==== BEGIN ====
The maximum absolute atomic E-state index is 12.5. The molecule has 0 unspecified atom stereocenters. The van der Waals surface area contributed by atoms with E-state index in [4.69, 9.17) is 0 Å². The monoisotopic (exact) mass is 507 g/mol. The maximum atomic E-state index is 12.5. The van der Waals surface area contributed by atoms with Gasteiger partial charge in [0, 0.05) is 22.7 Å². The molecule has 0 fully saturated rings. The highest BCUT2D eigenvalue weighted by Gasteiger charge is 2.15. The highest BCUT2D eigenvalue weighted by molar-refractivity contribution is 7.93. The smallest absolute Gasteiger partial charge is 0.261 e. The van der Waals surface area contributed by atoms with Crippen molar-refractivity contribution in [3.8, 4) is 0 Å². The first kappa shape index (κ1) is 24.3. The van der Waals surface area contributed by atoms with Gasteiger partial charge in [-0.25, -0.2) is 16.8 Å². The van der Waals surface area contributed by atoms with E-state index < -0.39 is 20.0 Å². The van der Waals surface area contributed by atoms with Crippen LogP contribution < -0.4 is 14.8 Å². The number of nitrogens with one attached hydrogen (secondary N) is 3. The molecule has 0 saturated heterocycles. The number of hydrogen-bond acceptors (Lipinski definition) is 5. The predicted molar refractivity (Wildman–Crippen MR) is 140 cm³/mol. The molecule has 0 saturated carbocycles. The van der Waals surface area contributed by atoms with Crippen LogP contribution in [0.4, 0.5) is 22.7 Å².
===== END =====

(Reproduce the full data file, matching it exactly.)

The maximum absolute atomic E-state index is 12.5. The molecule has 0 unspecified atom stereocenters. The van der Waals surface area contributed by atoms with E-state index in [4.69, 9.17) is 0 Å². The monoisotopic (exact) mass is 507 g/mol. The maximum atomic E-state index is 12.5. The van der Waals surface area contributed by atoms with Gasteiger partial charge in [0, 0.05) is 22.7 Å². The molecule has 0 fully saturated rings. The highest BCUT2D eigenvalue weighted by Gasteiger charge is 2.15. The highest BCUT2D eigenvalue weighted by molar-refractivity contribution is 7.93. The smallest absolute Gasteiger partial charge is 0.261 e. The van der Waals surface area contributed by atoms with Crippen molar-refractivity contribution in [3.8, 4) is 0 Å². The first kappa shape index (κ1) is 24.3. The van der Waals surface area contributed by atoms with Gasteiger partial charge in [-0.25, -0.2) is 16.8 Å². The van der Waals surface area contributed by atoms with E-state index < -0.39 is 20.0 Å². The van der Waals surface area contributed by atoms with Crippen LogP contribution < -0.4 is 14.8 Å². The number of nitrogens with one attached hydrogen (secondary N) is 3. The molecule has 0 saturated heterocycles. The number of hydrogen-bond acceptors (Lipinski definition) is 5. The predicted molar refractivity (Wildman–Crippen MR) is 140 cm³/mol. The molecule has 0 saturated carbocycles. The van der Waals surface area contributed by atoms with Crippen LogP contribution in [0.4, 0.5) is 22.7 Å².